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What is Supplemental Security Income?

On Behalf of | Jan 31, 2021 | Supplemental Security Income (SSI)

Adults and children who are blind or disabled may qualify to receive monthly payments through the Supplemental Security Income program. SSI benefits may also be available to people who are not blind or disabled provided they are 65 years of age or older and meet other eligibility criteria.

What distinguishes SSI from other programs administered by Social Security that provide payments to the disabled or benefits to the elderly is the strict limits placed on income and other assets that a claimant may have to qualify for benefits or continue to receive them after qualifying. This article gives you essential information to understand what is SSI, and what benefits you may be entitled to receive through it.

What are some SSI benefits?

If you qualify for the SSI program, you may be entitled to the following benefits:

  • Monthly payments that some states, including New York, supplement by adding to the federal payment.
  • Medical assistance in the form of Medicaid in some states, including New York.
  • Supplemental Nutrition Assistance Program, which for years was known as food stamps, may be available in some states, such as New York, to recipients of SSI.

Other benefits may become available to you through your state’s department of social services, including:

    • Personal care.
    • Housekeeping and homemaker services.
    • Personal care.
    • Assistance managing money.
    • Assistance arranging shelter in group residences.

A consultation with an SSI lawyer can offer information about specific benefits available through your state in addition to reviewing with you the SSI benefits payable through the federal government.

What is SSI and How to Qualify for it?

To qualify for SSI benefits available through the Social Security Administration, your income and resources must be extremely limited. The value of the assets you own cannot exceed $2,000 as an individual or $3,000 if you are married. It may not seem like much, but some resources do not count toward the limits to qualify for SSI benefits, including the following:

  • A motor vehicle that is used for personal transportation.
  • Face value of life insurance up to $1,500.
  • A burial fund of up to $1,500. If you are married, an additional burial fund in the same amount is allowed.
  • Value of a burial plot for you and your immediate family.
  • Value of the home, and the land it is located on, that you own and use as your primary residence.

It is a good idea to speak with an SSI attorney about resource limits and exclusions for a clearer picture of how they may affect your claim for benefits. Speaking with the attorney is essential before transferring or selling assets to reduce the value of what you own below the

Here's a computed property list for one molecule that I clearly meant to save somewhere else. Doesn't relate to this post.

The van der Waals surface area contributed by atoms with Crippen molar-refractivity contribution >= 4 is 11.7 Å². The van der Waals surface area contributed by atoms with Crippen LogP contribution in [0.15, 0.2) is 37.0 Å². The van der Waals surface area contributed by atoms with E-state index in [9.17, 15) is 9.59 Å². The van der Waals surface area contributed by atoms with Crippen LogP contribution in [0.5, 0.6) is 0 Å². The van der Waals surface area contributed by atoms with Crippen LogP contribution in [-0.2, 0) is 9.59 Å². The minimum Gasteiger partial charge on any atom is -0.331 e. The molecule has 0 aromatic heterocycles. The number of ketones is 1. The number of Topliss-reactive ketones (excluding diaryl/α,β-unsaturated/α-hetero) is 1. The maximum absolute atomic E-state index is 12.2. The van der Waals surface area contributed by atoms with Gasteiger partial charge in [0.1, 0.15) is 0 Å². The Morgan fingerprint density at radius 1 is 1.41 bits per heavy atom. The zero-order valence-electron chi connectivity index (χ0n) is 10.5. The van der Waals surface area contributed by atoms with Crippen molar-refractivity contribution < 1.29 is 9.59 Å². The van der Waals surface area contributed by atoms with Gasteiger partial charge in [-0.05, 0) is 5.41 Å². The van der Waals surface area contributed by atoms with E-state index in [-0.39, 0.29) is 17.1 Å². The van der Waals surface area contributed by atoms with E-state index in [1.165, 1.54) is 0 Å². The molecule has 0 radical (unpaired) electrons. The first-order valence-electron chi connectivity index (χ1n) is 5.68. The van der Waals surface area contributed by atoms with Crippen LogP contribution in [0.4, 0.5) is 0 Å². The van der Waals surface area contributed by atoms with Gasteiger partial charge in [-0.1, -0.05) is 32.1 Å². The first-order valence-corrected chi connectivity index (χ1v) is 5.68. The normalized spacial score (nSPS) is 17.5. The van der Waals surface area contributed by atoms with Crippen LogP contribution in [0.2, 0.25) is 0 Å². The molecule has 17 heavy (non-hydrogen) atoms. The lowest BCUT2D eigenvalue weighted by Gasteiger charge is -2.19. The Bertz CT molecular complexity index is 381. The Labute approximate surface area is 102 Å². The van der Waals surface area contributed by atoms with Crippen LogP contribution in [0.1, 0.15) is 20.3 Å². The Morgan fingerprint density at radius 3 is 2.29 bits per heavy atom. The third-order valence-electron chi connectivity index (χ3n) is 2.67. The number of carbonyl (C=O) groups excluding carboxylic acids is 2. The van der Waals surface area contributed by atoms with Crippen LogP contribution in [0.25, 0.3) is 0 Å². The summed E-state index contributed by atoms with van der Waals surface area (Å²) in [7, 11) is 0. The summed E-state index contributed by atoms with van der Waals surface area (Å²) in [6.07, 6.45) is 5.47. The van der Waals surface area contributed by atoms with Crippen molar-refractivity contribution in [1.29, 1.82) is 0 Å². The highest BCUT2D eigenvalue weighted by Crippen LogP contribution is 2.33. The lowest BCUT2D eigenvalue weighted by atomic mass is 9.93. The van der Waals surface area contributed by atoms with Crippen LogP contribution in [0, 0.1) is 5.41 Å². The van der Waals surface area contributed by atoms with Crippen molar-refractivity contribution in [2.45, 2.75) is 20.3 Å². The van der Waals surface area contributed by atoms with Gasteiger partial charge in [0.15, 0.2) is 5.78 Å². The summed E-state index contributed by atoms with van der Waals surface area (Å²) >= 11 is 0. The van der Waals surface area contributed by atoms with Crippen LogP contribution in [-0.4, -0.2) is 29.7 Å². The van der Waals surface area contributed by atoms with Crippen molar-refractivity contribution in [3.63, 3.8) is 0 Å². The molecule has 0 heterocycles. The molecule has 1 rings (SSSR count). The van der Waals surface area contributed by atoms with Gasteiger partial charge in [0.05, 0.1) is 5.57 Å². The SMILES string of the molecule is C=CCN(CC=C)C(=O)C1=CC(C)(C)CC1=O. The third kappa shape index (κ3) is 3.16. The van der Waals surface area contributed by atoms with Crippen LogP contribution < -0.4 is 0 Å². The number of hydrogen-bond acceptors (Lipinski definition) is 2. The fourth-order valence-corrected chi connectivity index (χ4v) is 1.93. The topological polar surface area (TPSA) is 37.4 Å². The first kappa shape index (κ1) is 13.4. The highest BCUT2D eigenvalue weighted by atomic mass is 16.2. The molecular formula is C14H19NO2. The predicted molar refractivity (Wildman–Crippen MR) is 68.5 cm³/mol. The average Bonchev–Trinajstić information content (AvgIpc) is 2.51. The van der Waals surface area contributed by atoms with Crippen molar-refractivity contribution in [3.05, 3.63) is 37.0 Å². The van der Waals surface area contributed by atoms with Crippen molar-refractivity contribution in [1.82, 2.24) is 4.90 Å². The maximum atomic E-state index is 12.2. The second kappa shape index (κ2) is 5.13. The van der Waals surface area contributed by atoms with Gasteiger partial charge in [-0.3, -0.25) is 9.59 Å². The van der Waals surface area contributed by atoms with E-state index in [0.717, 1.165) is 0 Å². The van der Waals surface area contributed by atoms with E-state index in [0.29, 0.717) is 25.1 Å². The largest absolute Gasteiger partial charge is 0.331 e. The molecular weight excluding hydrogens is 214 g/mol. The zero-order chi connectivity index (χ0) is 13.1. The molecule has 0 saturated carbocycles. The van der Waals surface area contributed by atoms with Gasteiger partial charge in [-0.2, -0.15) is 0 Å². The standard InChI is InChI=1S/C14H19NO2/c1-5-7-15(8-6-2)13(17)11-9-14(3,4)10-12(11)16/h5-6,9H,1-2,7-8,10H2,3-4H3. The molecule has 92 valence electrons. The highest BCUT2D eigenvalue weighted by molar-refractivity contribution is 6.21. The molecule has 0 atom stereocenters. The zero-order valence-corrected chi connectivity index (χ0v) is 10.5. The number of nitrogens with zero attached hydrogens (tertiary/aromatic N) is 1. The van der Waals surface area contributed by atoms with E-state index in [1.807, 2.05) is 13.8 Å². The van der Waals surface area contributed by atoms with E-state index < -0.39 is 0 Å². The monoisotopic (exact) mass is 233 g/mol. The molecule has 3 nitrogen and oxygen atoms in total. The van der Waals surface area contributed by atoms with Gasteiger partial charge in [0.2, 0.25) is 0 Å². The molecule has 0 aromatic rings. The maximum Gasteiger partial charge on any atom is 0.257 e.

SSI limits.

Selling or giving away a resource could make you ineligible for SSI benefits for up to 36 months depending upon the value of the asset. If you sell a resource for its market value, the 36-month period of ineligibility may not apply, but that does not mean you will receive benefits. The value of whatever you received in the transaction will be included as a resource and count toward the $2,000 or $3,000 limits.

Benefits for people who work while blind or disabled

If you qualify for benefits through SSI because you are blind or disabled, you may be able to work and continue to receive benefits. Your monthly income cannot exceed the federal benefit rate, which is $794 a month for an individual and $1,191 for a couple in 2021. However, Social Security does not count all of the income you earn.

The first $20 of income you receive each month, whether earned or unearned, is excluded as is the first $65 of earned income, which would be what you make at a job. In addition to the two exclusions, Social Security counts only half of the remaining earnings from working and deducts it from what you receive each month from SSI.

Someone who is blind or disabled may exclude work-related expenses from monthly earnings, so they do not count toward what is deducted from SSI benefits. For example, you may exclude the following work expenses:

  • Taxi fares, and other types of specialized transportation you may need to get to work.
  • Counseling services you may need to help you return to work.
  • Impairment-related work expenses, including assistive technology, special tools, and other accommodations required due to your disability or blindness.

Allowable work expenses reduce your earned income to decrease what is deducted from your monthly SSI benefits.

A New York disability attorney can help

The assistance of an SSI lawyer from the Law Office of Daniel Berger can help to ensure that you receive all of the SS benefits that you may be entitled to receive. Attempting to get through the complex maze of regulations and procedures associated with SSI can be frustrating, but you do not have to do it on your own. Call 718-691-7475 today for a free consultation.